Ensuring that cows receive adequate nutrition after calving is critical.
“The first 60 to 90 days post-calving is the most nutritionally demanding period in the production cycle of a cow and arguably one of the most important in achieving production goals,” says Janna Kincheloe, the North Dakota State University Extension Service’s livestock systems specialist at the Hettinger Research Extension Center.
Peak milk production typically occurs about 60 days after calving in mature cows and requirements are highest at this time. Nutritional stress caused by calving and/or lactation can have a substantial impact on productivity.
A cow uses the total nutrients (water, energy, protein, vitamins and minerals) it consumes each day based on these biological priorities: maintenance, growth, lactation and reproduction. Because reproduction is lowest on the priority list, it is one of the first factors affected if nutrition is inadequate between calving and breeding.
Research indicates that pregnancy rates will be reduced when cows have body condition scores of less than 5 at calving and breeding. This is particularly true for high-producing cows and 2- and 3-year-olds that still have requirements for growth.
“A reasonable estimate of milking ability is necessary to ensure that available feed resources can support the cow herd,” Kincheloe says. “If milk production is too high for a given environment, negative impacts on cow performance and calf weaning weight will reduce profit potential.”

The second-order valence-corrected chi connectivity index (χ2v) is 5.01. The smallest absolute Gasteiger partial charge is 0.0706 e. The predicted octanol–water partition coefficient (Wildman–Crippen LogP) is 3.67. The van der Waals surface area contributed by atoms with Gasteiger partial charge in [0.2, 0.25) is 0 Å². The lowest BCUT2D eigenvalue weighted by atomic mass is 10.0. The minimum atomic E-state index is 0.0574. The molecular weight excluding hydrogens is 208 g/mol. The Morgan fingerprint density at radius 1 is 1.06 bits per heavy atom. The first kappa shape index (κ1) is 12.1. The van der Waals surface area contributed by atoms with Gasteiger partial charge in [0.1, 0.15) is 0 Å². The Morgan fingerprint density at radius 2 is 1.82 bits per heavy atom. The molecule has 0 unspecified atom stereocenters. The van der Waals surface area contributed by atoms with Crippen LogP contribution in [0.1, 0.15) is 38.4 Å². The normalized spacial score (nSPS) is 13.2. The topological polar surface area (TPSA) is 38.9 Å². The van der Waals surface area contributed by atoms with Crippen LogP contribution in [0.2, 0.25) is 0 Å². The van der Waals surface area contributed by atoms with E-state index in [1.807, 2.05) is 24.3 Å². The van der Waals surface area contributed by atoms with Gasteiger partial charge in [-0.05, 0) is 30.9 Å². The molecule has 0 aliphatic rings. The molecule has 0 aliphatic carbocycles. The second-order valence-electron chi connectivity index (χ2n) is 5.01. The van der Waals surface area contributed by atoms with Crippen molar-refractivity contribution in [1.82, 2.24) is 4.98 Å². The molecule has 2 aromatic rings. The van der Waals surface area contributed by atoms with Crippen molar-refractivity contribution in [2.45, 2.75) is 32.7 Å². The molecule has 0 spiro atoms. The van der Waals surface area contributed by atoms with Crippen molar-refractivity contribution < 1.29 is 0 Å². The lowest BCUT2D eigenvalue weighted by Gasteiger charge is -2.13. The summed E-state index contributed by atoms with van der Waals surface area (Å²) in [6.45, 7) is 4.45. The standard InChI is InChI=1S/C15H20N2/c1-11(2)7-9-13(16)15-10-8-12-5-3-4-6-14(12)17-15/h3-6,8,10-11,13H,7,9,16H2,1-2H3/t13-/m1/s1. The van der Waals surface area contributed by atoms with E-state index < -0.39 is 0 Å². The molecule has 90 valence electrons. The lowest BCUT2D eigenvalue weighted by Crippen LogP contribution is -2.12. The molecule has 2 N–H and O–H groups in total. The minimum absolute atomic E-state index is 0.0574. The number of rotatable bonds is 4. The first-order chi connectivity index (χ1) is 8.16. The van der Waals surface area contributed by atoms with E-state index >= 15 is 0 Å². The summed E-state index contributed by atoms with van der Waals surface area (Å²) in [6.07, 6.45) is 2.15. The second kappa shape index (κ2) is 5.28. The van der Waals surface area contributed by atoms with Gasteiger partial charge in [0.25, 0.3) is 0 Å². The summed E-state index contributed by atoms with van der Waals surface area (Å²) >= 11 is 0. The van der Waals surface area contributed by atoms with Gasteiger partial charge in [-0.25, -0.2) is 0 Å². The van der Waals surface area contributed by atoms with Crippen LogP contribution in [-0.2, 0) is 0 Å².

Expected progeny differences (EPDs) for maternal milk production, as reported by breed associations, are expressed as differences in pounds of calf weaned due to milk production of the dam. The livestock industry has seen a strong genetic trend of increased milk production in nearly all beef cattle breeds during the past 20 years, with the average commercial cow estimated to produce about 25 pounds of milk each day during peak lactation.
While directly measuring milk production in a range or pasture is challenging, producers can use calf weaning weight records as an indirect estimate. Kincheloe suggests producers keep in mind that environmental conditions and other genetic traits such as growth potential also impact weaning weights.
Understanding how nutrient requirements of beef cows vary based on weight and stage of production is important. For example, a 1,200-pound cow at peak milk production of 20 pounds two months after calving requires about 3 pounds of crude protein a day, while the same cow producing 30 pounds of milk requires nearly 3.75 pounds of crude protein a day.
The timing of calving, age of the dam, and forage quality and availability will determine the most appropriate feeding strategy.
Native range generally can meet lactating cows’ nutrient requirements in the northern Great Plains during peak forage production in late May and early June, Kincheloe says. However, cows that have calved prior to the first part of April will reach peak milk production before most forage species will be able to provide necessary nutrients.
In addition, turning cows out to pasture too early will reduce forage health and production, as well as animal performance. Therefore, producers often need to supply higher-quality forages and/or supplements in early spring to support cows’ increased requirements during lactation.
A variety of protein and energy supplements are available to help fill nutritional gaps from forage. Kincheloe recommends supplements containing at least 20 percent protein when feeding low-quality forage (7 percent or less crude protein). These supplements include feeds such as alfalfa hay, soybean meal, commercial supplements and distillers grains.